CREDIT: Lionsgate/Hasbro

This review was originally posted on News Cult in October 2017.

Starring: Tara Strong, Ashleigh Ball, Andrea Libman, Tabitha St. Germain, Cathy Weseluck, Emily Blunt, Michael Peña, Liev Schreiber, Taye Diggs, Zoe Saldana, Kristen Chenoweth, Uzo Aduba, Sia

Director: Jayson Thiessen

Running Time: 99 Minutes

Rating: PG for the Stone Hearts and Warped Magic of Cartoon Villains

Release Date: October 6, 2017

There’s a contingent of young adult (mostly) male fans of the My Little Pony: Friendship is Magic TV series who go by the moniker “bronies.” Some might suspect irony in this demographic’s devotion to a cartoon about unicorn ponies, but everything I know about them indicates that they are completely genuine. As I am curious enough to check out any show meant to appeal to demos completely different than mine, I once upon a time wondered if I too might become a brony. So I watched an episode of Friendship is Magic several years ago, and … I didn’t really get what all the fuss was about. But with a movie adaptation on the horizon, and with me as someone who is professionally bound to sample every wide release, the ponies stood another chance of hooking me into their fold.

Alas, after catching My Little Pony: The Movie, I must report that I still remain unconverted. But I suspect the fandom will be pleased. Normally when reviewing something, I keep every possible audience in mind, but MLP should not be faulted too hard for catering to one crowd in particular. It has no desire to expand its appeal with the self-awareness of DreamWorks, or the adult themes snuck into Pixar’s childlike wonder, or the anarchy of Despicable Me. Furthermore, the plot is simple, straightforward, and archetypal: the heroes make a bunch of new friends on a Campbell-esque hero’s journey, and the villain is not evil so much as misunderstood. While I would be more impressed with My Little Pony if it were more ambitious, there is something to be said for easy-to-understand positivity.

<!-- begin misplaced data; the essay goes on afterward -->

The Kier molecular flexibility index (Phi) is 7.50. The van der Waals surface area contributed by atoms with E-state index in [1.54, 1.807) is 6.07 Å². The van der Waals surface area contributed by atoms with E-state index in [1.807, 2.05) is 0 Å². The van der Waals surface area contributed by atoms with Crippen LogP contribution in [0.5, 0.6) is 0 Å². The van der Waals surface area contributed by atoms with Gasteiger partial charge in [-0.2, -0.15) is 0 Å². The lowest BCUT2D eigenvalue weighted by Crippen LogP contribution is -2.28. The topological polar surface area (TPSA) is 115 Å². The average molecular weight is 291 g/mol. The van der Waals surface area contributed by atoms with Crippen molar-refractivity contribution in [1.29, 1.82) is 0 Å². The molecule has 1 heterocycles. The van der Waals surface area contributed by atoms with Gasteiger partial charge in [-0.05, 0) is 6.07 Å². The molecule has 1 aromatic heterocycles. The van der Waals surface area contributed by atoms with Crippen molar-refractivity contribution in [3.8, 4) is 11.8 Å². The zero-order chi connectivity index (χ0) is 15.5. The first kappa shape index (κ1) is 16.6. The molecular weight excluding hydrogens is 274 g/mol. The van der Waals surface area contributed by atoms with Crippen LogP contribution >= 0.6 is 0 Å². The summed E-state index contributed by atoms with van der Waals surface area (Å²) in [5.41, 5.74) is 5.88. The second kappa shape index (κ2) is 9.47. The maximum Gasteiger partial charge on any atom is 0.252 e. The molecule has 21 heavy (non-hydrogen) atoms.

For those looking for some distinct personalities and imaginative flourishes, there are some  pleasures to be had. Emily Blunt is positively purring as Tempest Shadow, a heavy metal-influenced purple unicorn who threatens to ruin the good vibes of the ponies’ homeland of Equestria. Then there is Taye Diggs familiziairing everyone with the message of the beatniks in his voicing of hepcat humanoid feline Capper. The color palette is relentlessly bright, which certainly earns my favor, but for those who like it a little darker or at least subdued, it is still impressive how fastidiously each shade of the rainbow is woven together. In total, MLP: The Movie does what it sets out to do.

My Little Pony: The Movie is Recommended If You Like: My Little Pony: Friendship is Magic, Unikitty from The Lego Movie, Parent-child bonding time

Grade: 2.5 out of 5 Hippogriffs